What is meant by Anamorphic Widescreen? [ILFS Explains]

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Have you heard the term Anamorphic Widescreen, but have no idea what it means? Read on to find out what is Anamorphic Widescreen. This article is a part of series titled ILFS Explains.

Who doesn’t love movies? Honestly, I can’t think of a single such person. I, for one, am a self confessed movie-a-holic. Documentaries, Action-Thrillers, Horror Flicks, Comedies, Romances, Noir, Apocalyptic Fiction, you name it. And I’m sure all of you will concur with me. We love watching movies. And with the latest advances in technology, the whole movie watching experience has become truly amazing. You guys must be remembering, back in the early days, we used to watch movies at home on our small TV screens, and occasionally a flick or two at the nearest theater. Then came the whole digital revolution. And brought with it Downloadable HD content, Direct HD streaming services like Netflix, HuluPlus and the super high quality IMAX goodness, in the wake of the multi-screen metamorphosis of our humble Movie Theaters. Not to mention 3D.


But you know what, for me, nothing beats watching my favorite flick over and over again on my notebook PC while munching on some nice snacks. And I  assume to some extent, you guys love that too. Granted, watching a 3D movie on a super big screen is totally dope, but being the tech geeks that we are, we really like to turn our computers into our media powerhouses.

I’m sure more often than not, all of us have (and still do) experienced those big black bars both at the top and bottom of our screens whenever we’re watching our favorite flicks (we talked about those when we discussed aspect ratio also). So, what the heck is that? Read On!!

What is Anamorphic Widescreen?

Essentially speaking, Anamorphic Widescreen is a process that is applied to DVD video during production. This is done to basically enhance the versatility of the video and make it compatible with an increased variety of playback equipment. In simple terms, the standard DVD video that is stored on DVD movie discs, is square-ish in shape. This is because the native DVD resolution has followed a ratio that is more suited to traditional displays (old CRT television sets). And on those television sets (and CRT computer monitors too), this video displays just fine.

But with the advent of HD quality content production and consumption, the recording as well as playback hardware has undergone a massive change. DVDs, though still existent, are on the verge of being obliterated by Blu-Ray discs that offer much more immersive and High-Definition media experience. Same is the case with the display technology, with traditional 4:3 aspect ratio TVs almost replaced by ultra thing Widescreen LCDs and LEDs.

But even though newer, widescreen displays are gradually replacing the older bulky models and DVD video is about to be superseded by Blu-Ray HD content, it hasn’t happened yet. And it’s because of one factor – cost of production. Blu-Ray discs are still relatively expensive than DVDs. Furthermore, they require Blu-Ray players which aren’t exactly cheap either.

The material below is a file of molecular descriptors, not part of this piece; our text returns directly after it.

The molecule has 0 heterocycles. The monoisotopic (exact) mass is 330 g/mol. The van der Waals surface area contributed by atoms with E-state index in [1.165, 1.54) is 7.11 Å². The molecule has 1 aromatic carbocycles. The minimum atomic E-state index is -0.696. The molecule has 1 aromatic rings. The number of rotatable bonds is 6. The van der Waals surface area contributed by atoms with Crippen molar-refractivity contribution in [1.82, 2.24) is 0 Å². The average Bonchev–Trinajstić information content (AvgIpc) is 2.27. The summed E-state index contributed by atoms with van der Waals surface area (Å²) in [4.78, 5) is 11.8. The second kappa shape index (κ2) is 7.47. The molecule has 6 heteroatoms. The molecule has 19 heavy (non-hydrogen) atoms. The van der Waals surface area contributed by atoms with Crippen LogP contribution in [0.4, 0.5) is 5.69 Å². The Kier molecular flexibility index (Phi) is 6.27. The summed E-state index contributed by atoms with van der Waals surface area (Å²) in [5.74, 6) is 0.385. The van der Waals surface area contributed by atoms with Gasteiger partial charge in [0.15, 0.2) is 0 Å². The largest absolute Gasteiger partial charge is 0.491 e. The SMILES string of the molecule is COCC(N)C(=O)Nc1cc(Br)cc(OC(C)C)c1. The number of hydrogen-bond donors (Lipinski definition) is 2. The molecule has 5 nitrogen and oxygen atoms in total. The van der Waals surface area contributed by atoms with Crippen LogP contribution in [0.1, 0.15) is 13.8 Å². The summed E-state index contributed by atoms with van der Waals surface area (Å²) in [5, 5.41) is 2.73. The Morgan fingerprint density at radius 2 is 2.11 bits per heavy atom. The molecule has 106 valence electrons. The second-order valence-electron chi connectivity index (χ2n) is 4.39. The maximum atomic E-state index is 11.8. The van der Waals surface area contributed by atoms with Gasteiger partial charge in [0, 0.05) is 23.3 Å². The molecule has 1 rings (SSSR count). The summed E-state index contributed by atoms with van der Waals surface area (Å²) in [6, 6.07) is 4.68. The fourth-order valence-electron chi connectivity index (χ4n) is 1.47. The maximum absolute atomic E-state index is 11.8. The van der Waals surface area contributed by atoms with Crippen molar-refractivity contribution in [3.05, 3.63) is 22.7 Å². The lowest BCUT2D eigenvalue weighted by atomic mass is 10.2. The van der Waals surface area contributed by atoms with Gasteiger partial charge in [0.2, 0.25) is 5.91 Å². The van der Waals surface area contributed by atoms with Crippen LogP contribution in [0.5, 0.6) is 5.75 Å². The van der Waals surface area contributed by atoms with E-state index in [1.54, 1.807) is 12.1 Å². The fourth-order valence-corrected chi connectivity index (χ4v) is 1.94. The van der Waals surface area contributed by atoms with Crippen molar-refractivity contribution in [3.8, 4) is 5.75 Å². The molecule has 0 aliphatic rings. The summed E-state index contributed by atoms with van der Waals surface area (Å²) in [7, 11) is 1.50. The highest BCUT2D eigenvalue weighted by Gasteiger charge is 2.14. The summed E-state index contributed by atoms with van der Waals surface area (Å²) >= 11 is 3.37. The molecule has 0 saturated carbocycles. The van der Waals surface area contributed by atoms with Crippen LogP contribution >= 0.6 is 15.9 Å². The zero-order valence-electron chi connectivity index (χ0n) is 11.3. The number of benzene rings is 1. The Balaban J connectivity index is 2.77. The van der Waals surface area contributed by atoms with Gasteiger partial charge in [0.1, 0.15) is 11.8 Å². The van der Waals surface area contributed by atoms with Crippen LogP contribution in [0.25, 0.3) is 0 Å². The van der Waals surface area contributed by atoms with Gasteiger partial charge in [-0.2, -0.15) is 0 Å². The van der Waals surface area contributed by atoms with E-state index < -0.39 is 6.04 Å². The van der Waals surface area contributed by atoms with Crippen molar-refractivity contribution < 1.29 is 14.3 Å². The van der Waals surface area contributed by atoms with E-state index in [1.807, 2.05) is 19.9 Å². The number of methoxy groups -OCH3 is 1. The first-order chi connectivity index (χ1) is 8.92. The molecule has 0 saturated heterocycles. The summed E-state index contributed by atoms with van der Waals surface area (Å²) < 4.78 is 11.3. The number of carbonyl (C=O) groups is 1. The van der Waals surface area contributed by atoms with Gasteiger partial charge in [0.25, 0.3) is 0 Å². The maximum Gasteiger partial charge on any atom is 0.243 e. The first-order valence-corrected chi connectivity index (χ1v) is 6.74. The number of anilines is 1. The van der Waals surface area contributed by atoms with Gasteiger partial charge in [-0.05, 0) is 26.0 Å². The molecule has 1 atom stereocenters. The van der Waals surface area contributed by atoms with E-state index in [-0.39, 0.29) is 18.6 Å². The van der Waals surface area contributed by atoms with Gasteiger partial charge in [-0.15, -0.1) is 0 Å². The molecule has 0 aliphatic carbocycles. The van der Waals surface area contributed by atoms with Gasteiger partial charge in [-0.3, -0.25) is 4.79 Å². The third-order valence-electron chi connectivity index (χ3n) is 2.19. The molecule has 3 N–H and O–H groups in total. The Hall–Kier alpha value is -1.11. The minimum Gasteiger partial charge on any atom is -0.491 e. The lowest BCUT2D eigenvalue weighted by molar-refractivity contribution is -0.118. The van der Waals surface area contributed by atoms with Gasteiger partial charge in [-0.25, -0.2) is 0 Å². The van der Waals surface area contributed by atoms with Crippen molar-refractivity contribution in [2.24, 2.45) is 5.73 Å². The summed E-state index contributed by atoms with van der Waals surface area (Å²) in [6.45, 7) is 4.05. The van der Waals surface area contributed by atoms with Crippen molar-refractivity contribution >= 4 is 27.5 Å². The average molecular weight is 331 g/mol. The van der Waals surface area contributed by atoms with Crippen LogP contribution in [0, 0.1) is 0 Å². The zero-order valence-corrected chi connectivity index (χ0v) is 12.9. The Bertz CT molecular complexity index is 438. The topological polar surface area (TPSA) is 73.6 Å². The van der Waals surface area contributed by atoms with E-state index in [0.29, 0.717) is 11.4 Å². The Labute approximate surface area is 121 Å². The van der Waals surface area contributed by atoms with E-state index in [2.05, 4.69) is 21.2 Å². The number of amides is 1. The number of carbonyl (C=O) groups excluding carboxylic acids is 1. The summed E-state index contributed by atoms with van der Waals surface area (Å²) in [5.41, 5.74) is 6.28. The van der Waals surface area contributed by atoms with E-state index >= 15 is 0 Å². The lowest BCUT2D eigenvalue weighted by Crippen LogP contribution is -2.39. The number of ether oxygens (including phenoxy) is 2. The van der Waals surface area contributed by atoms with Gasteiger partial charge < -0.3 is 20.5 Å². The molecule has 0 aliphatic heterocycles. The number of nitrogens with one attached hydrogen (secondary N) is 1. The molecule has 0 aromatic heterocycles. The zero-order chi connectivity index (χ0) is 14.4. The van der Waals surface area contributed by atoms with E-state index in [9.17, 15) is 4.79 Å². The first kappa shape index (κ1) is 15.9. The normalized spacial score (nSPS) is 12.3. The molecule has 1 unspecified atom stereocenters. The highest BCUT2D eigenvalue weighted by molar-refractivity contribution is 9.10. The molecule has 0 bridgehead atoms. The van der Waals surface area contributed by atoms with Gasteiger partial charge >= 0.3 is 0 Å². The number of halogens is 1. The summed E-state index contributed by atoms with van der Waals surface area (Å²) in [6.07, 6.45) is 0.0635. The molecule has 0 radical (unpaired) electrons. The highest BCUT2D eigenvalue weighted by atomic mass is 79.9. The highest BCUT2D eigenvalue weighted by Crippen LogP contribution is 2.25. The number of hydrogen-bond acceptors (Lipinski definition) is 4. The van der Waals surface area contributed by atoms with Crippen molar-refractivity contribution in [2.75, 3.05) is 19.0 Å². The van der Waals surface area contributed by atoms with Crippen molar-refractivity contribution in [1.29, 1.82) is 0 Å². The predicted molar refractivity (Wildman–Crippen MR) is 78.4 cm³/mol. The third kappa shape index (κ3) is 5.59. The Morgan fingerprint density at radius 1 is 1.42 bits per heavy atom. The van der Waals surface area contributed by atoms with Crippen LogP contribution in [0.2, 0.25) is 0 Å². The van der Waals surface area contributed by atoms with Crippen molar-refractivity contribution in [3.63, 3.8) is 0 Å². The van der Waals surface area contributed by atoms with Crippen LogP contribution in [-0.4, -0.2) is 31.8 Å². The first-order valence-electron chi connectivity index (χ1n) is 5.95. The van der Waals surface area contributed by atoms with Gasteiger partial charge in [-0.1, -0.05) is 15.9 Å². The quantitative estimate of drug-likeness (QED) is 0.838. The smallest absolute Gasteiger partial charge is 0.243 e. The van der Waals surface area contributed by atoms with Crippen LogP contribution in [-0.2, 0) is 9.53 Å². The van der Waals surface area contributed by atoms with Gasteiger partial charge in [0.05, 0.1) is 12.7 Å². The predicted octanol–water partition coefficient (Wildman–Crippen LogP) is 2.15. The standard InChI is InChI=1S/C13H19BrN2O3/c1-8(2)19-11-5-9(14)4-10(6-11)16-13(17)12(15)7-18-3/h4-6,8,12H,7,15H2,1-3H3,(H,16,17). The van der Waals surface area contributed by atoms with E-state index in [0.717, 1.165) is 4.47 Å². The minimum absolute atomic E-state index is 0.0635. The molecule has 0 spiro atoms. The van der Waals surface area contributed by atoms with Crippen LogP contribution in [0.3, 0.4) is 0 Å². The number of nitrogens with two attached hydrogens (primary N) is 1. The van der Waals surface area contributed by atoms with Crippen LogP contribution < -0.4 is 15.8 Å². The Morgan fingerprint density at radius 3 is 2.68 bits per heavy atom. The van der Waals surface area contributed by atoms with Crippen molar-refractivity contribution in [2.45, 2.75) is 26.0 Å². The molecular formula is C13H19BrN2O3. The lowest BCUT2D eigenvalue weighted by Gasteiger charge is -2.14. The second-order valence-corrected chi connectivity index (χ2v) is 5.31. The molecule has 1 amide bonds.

That means that even if consumers have a HD display, they might be interested in watching the good ol’ DVD video on that. That’s where ANAMORPHIC WIDESCREEN comes to rescue.

Simply speaking, Anamorphic Widescreen video is the one in which a widescreen (16:9, 21:9 etc.) video is squeezed or compressed horizontally so as to fit comfortably in a standard 4:3 video frame, so that the same can be watched on a 4:3 display (say, a CRT monitor or an old school TV). And when this video is played back on a normal widescreen display (say, an LCD TV or a notebook PC), it is stretched or unsqueezed to its original widescreen format.

See Also: What is Aspect Ratio?

What if a widescreen video is not encoded on a DVD Anamorphically?

Well, then something happens that I’m sure a lot of us have seen while watching movies on our Notebook Computers. You guys must have noticed, more often than not, there are two thick black bars that are always present at the top and bottom of the video frame. This happens when the video that we’re watching is intended to be watched on an “ultra widescreen” display (at times 16:9 or even more). And when this same video is watched on a non standard display, those black bars crop up. This is known as LETTERBOXING. Check out the following freeze frame shot of widescreen video being viewed on a 4:3 display after being encoded Non-Anamorphically


Advantages of Anamorphic Widescreen Encoding

  • Preserves the quality of original widescreen video
  • Can be played back on a large variety of video playback equipment on account of being backwards compatible
  • Doesn’t waste pixels at the top and bottom (like in the frame shot above), and consequently, enhances picture quality.


Even though DVD video is about to be shown the exit door with Blu-Ray discs and HD video becoming more readily available, DVD video is still relevant. More so, in regions where cost factors and bandwidth constraints make HD streaming and playback difficult. And the fact that it retains the WIDESCREEN format while squeezing the video to fit the traditional displays makes it all the way more worthwhile.

Do you guys own a couple of DVDs that are marked with the words “ANAMORPHIC WIDESCREEN”? If so, what are your experiences of watching them over the non-anamorphic DVD video? Do let me know your thoughts in the comments section below.

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